Denver Broncos: WR, OG, 3-4 ILB, C, 3-4 DL, RB depth
The Broncos found some nice role players and veterans this offseason to fill up some of their holes and allow them more flexibility going into the draft. After trading Brandon Marshall away though, they did create a void in a unit that outside of Marshall struggled anyway. If Dez Bryant is sitting there in the 1st round, it would be difficult to pass him up. As Denver adjusts to a man-based blocking scheme with a larger emphasis on strength over athleticism, they’ll need to make some adjustments, which starts at finding a suitable starting guard. Chris Kuper should be the answer at RG, but the LG is up for grabs and 32-year-old Russ Hochstein is a question mark at center with his knee problems. Knowshon Moreno is serviceable starter, but they could use some depth behind him, preferably someone with explosive ability. After filling the defensive line with scheme veterans, they will look to make selections on that unit as they find value. At linebacker, they’ll move last year’s OLB Mario Haggan to MIKE, while hoping Robert Ayers can fill in opposite Elvis Dumervil. They should look to find a starter at either position, in case their ideal forecast doesn’t pan out.
Kansas City Chiefs: 3-4 NT, WR, OT, 3-4 ILB, 3-4 OLB, S
The Chiefs have many needs, but they need to start focusing on rebuilding the front 7 of the defense. As most good teams do, this has to come from the inside out. Up front it starts with finding the anchoring nose tackle of the defense. From there, they can find an athletic, sift-through-trash inside linebacker, though those guys are far from common. Finally, they should add another pass rusher and hope for a trickledown effect into the secondary, where they could really use a playmaking safety to capitalize on errant passes. Offensively, the Chiefs should make a determination on their long-term projection of Branden Albert. I think he can be an average left tackle, but an All-Pro left guard. Regardless, they’ve had enough time to evaluate him now, where they should be able to commit to a decision and draft accordingly.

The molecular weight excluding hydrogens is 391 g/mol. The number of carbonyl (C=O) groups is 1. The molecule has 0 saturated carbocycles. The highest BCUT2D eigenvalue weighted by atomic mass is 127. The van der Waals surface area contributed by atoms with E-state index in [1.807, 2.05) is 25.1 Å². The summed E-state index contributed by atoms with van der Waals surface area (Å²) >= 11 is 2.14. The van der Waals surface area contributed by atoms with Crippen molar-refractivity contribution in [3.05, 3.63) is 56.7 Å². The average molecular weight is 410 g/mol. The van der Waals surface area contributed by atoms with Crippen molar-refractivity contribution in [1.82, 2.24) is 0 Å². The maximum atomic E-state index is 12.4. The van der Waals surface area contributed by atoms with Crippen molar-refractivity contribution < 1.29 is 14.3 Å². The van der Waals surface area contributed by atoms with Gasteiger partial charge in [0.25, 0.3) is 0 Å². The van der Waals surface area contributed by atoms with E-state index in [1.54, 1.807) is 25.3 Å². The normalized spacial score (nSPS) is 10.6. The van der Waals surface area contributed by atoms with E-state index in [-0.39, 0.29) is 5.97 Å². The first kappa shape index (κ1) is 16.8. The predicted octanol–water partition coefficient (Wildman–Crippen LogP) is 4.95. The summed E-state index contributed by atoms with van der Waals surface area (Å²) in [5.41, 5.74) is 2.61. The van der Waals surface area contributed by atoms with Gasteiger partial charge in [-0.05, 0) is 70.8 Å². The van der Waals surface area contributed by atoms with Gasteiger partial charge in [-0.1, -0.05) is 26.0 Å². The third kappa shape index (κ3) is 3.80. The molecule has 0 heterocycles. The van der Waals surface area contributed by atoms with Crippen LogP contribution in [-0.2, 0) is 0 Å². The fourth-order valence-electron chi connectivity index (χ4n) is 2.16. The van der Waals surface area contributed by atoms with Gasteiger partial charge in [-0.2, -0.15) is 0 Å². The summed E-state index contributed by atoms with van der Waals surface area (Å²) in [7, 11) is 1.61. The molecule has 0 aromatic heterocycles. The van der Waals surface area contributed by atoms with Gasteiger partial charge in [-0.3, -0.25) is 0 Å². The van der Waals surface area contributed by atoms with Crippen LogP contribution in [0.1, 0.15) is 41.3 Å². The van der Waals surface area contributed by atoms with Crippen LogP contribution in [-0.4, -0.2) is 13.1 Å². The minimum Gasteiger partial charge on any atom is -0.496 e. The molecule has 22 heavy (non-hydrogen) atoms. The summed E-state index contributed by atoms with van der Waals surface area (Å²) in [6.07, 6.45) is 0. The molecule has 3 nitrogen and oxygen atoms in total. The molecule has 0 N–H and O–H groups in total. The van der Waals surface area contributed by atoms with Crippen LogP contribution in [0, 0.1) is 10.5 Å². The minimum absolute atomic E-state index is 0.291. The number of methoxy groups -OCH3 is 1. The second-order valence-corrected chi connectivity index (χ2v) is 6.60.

Oakland Raiders: DT, QB, OT, OG, DE, LB
As bad as JaMarcus Russell is, the Raiders desperately need to do something about that run defense. That secondary is actually very good and if they can patch up the uncontested running lanes, they can win some ball games with defense alone. Finding a good nose tackle should be their first order of business. Kirk Morrison and Thomas Howard, despite some pretty good numbers, have become the scapegoat for the putrid run defense, which isn’t completely fair. They could try to find some thumpers to take care of the problem in the middle rounds, but rebuilding the defensive line should be a priority. At defensive end, they’ll look for a pass rushing specialist. Russell won’t be able to buy much time, even if he gets a shot at starting again. It’s now or never for him. They do need to work on getting the offensive line situated by finding a left tackle and moving Henderson back over to the right side and finding a starting guard to push or replace Cooper Carlisle. They also need more production from their receiving crops, but they have a couple young guys who I think will take a big step forward this year – whether or not the balls get there is another concern.
San Diego Chargers: RB, 3-4 NT, S, OL depth, QB depth, CB depth
You can bet the house that the Chargers will address running back in the draft in one of the first two rounds. Sproles is a good back-up and special teams player, but can’t handle much more. Their offensive line play was suspect early last year, but they improved down the stretch. Louis Vasquez was a big addition, but they could still use some talented bodies to push some of their mediocre linemen to hit their potential or ride the bench. After trading Charlie Whitehurst, I’m sure Norv Turner would love having another young man to develop at quarterback as well. With a void at nose tackle, the Chargers are a top contender for Terrence Cody. Whether it’s him or someone else, they better hope to find a starter or they may struggle defensively again next season. They’ll also enter another offseason with mediocrity at safety and a need to continually push their starters to excel or a backup plan in case one falls apart. After trading Antonio Cromartie because of his lackadaisical approach to the game, the Chargers added former Pro Bowler Nathan Vasher to help them out. In case he struggles, there should be depth to ensure last year’s early season performance doesn’t repeat itself.
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